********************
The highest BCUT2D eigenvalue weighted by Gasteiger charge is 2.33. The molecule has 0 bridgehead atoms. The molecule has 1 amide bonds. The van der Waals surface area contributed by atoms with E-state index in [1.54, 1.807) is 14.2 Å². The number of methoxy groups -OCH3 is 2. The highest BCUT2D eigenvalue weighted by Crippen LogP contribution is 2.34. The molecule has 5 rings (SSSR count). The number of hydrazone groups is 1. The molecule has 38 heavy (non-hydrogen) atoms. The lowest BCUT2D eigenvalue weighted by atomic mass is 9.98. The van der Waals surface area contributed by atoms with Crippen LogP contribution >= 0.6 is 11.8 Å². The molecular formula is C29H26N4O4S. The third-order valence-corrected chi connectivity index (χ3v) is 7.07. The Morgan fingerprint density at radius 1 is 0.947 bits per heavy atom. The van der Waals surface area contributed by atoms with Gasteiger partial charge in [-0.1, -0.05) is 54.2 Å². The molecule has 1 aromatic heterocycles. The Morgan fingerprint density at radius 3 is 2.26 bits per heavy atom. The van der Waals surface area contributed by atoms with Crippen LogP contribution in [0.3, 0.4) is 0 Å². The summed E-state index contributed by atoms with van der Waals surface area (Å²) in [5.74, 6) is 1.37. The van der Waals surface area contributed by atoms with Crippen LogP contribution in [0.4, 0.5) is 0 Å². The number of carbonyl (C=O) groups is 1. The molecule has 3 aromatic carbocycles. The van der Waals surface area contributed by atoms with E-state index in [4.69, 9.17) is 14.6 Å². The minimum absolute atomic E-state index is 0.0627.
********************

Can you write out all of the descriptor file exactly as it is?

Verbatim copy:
The highest BCUT2D eigenvalue weighted by Gasteiger charge is 2.33. The molecule has 0 bridgehead atoms. The molecule has 1 amide bonds. The van der Waals surface area contributed by atoms with E-state index in [1.54, 1.807) is 14.2 Å². The number of methoxy groups -OCH3 is 2. The highest BCUT2D eigenvalue weighted by Crippen LogP contribution is 2.34. The molecule has 5 rings (SSSR count). The number of hydrazone groups is 1. The molecule has 38 heavy (non-hydrogen) atoms. The lowest BCUT2D eigenvalue weighted by atomic mass is 9.98. The van der Waals surface area contributed by atoms with Crippen LogP contribution >= 0.6 is 11.8 Å². The molecular formula is C29H26N4O4S. The third-order valence-corrected chi connectivity index (χ3v) is 7.07. The Morgan fingerprint density at radius 1 is 0.947 bits per heavy atom. The van der Waals surface area contributed by atoms with Gasteiger partial charge in [-0.1, -0.05) is 54.2 Å². The molecule has 1 aromatic heterocycles. The Morgan fingerprint density at radius 3 is 2.26 bits per heavy atom. The van der Waals surface area contributed by atoms with Crippen LogP contribution in [0.3, 0.4) is 0 Å². The summed E-state index contributed by atoms with van der Waals surface area (Å²) in [5.74, 6) is 1.37. The van der Waals surface area contributed by atoms with Crippen LogP contribution in [0.4, 0.5) is 0 Å². The number of carbonyl (C=O) groups is 1. The molecule has 3 aromatic carbocycles. The van der Waals surface area contributed by atoms with E-state index in [4.69, 9.17) is 14.6 Å². The minimum absolute atomic E-state index is 0.0627.